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Figure S4.

Bisulphite sequence profile of the maternal allele of the Nespas DMR in double heterozygotes that had a maternal copy of Nesp-Tint2 and were also heterozygous for a paternal copy of the Nespas promoter deletion ΔNAS-DMR. (A) double heterozygote that expressed Nespas, (B) double heterozygote in which Nespas was not detected.

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Figure S5.

Bisulphite sequence profile of the Nesp DMR on the maternal allele showing no gain of DNA methylation in Nesp-Tint2/+ (unmethylated). A variant between 129 SvEv and SD2 (nucleotide 140755; AL593857.10) allowed maternal and paternal alleles to be distinguished. Each row of circles represented a clone derived from the maternal allele and each circle corresponded to a separate CpG (filled circles, methylated CpGs; open circles, nonmethylated CpGs). Each block of circles represented the data from an individual mouse.

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Figure S6.

Gnasxl expression is reduced in both +/Nesp-Tint2 and +/Nespas-Tex1. Northern blot analysis of Gnasxl in poly (A)+ RNA (µg) from 15.5 dpc embryos. The level of Gnasxl in the two mutants is substantially reduced. In +/Nesp-Tint2, the polyA cassette will truncate the Nesp transcript if transcribed from the paternal allele, and in +/Nespas-Tex1, the polyA cassette will truncate the Nespas transcript. Gnasxl transcript is not expressed in +M/+M, mice with maternal uniparental disomy for the distal chromosome 2 imprinting region.

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Figure S7.

Loss of methylation on the maternal allele at the Exon1A DMR in both Nesp-Tint2/+ (methylated) and (unmethylated) samples. In Nesp-Tint2/+ (methylated), the Nespas DMR is methylated on the maternal allele whereas in Nesp-Tint2/+ (unmethylated), the Nespas DMR is unmethylated on the maternal allele. Genomic DNA from newborn lung was digested with BamHI (-), BamHI, and HpaII (H), and BamHI and MspI (M). The probe was a 1.9 kb BamHI - BglII fragment that encompasses exon 1A.

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Figure S8.

Bisulphite analysis showing the Gnasxl promoter region is unmethylated on the paternal allele in +/Nespas-Tex1. A variant between 129 SvEv and SD2 (nucleotide 153610; AL593857.10) allowed maternal and paternal alleles to be distinguished. Each row of circles represents a clone derived from the paternal allele and each circle corresponds to a separate CpG (filled circles, methylated CpGs; open circles, nonmethylated CpGs). Each block of circles represents the data from an individual mouse.

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Figure S9.

Maternal inheritance of Nespas-Tex1 does not alter the imprinted expression of (B) Nesp, (C) Gnasxl, (D) Exon1A. Expression was analysed by RT-PCR in neonates using brain. (A) Schematic representation of the Gnas cluster showing a BstUI variant between an allele of M. spretus origin (+SD2) and an allele of M. musculus origin (+129) to distinguish the maternal and paternal overlapping transcripts. Arrowheads show the position of the forward primers specific for each imprinted sense transcript and a common reverse primer in exon 12 of the Gnas gene (Williamson et al. [8]). The primer sequences are available in Table S1. RT-PCR products, shown in (B), (C) and (D) were digested with BstUI (Bst), which cuts at sites in the common set of downstream exons 2-12. Products of the same size but arising from alternative first exons, were detected. The additional site (Bst*) in the M. spretus derived allele but not the M. musculus allele allowed the maternal and paternal products to be distinguished. Neonates arising from reciprocal crosses between SD2 mice, which have a M. musculus genetic background but the distal region of chromosome 2 derived from M. spretus (+SD2/+SD2), and M. musculus carriers of Nespas-Tex1 were used.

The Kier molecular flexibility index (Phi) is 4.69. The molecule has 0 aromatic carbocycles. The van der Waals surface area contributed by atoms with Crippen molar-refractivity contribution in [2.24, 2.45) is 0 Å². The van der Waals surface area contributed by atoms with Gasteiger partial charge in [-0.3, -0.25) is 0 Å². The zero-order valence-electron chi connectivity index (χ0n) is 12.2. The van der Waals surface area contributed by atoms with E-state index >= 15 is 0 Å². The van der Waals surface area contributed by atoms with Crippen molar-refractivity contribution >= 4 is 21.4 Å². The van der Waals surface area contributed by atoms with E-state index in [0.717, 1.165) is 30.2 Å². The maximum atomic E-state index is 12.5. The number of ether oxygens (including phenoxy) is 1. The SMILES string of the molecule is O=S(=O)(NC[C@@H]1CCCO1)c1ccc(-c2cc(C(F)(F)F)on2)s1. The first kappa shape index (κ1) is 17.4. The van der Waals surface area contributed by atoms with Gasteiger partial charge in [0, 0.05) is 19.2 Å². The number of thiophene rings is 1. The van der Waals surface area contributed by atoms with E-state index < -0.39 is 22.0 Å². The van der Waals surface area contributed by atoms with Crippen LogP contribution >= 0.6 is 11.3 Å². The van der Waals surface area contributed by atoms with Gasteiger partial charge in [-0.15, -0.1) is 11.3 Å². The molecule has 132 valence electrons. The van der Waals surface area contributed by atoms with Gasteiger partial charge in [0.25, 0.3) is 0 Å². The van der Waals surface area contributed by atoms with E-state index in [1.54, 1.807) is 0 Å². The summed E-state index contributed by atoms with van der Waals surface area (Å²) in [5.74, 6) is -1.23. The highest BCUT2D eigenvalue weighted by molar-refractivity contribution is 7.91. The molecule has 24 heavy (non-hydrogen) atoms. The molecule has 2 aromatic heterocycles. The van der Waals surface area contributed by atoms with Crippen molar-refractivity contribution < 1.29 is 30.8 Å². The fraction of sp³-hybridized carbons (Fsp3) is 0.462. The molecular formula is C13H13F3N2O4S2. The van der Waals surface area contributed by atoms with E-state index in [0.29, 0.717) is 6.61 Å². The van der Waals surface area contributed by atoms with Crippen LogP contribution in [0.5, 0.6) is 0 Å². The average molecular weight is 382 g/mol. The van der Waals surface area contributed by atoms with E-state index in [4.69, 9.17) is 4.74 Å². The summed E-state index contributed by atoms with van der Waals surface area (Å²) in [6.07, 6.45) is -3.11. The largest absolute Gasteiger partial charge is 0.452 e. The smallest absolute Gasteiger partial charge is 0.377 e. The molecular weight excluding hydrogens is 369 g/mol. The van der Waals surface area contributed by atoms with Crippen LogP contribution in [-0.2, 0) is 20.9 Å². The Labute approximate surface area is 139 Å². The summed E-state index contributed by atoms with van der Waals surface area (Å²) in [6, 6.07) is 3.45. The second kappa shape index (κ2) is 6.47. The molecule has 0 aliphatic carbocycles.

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Figure S10.

The Nespas-Gnasxl DMR and the Exon1A DMR remain methylated when the Nespas-Tex1 is maternally inherited. (A) Differential methylation at the Nespas-Gnasxl promoter region. Genomic DNA was digested with EcoRI (-), EcoRI, and HpaII (H), or EcoRI and MspI (M). The Nespas-Gnasxl promoter region remained methylated on the targeted allele when the Nespas-Tex1 allele was maternally inherited. The probe is shown in Figure S1. (B) Methylation analysis at the Exon1A DMR. Wild-type (+/+) and Nespas-Tex1/+ offspring, with a paternally derived Exon1A DMR deletion (+/ΔEx1A-DMR, Williamson et al. [11]) were used to enable the methylation status of the maternal Exon1A DMR to be analysed in the absence of the paternal Exon1A DMR. Newborn brain genomic DNA was digested with BamHI (-), BamHI, and HpaII (H), or BamHI and MspI (M) and probed with a 1.9 kb BamHI - BgllI fragment that encompasses exon 1A.

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Table S1.

Primer information.

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Acknowledgments

We thank Denise Barlow and Frank Sleutels for kindly providing a cloned fragment from the rabbit β-globin gene. We also thank Nicola Powles-Glover for advice on MEF cell culture; the Mary Lyon Centre (MLC) Transgenics Service; staff of the MLC for animal husbandry, in particular Diane Napper, Lynn Jones, Jackie Harrison, and Sara Wells; and Steve Thomas and Kevin Glover for help with imaging.

Author Contributions

Conceived and designed the experiments: CMW GK JP. Performed the experiments: CMW STB CD SM CVB. Analyzed the data: CMW STB CD SM GK JP. Contributed reagents/materials/analysis tools: MF LT TND. Wrote the paper: CMW GK JP.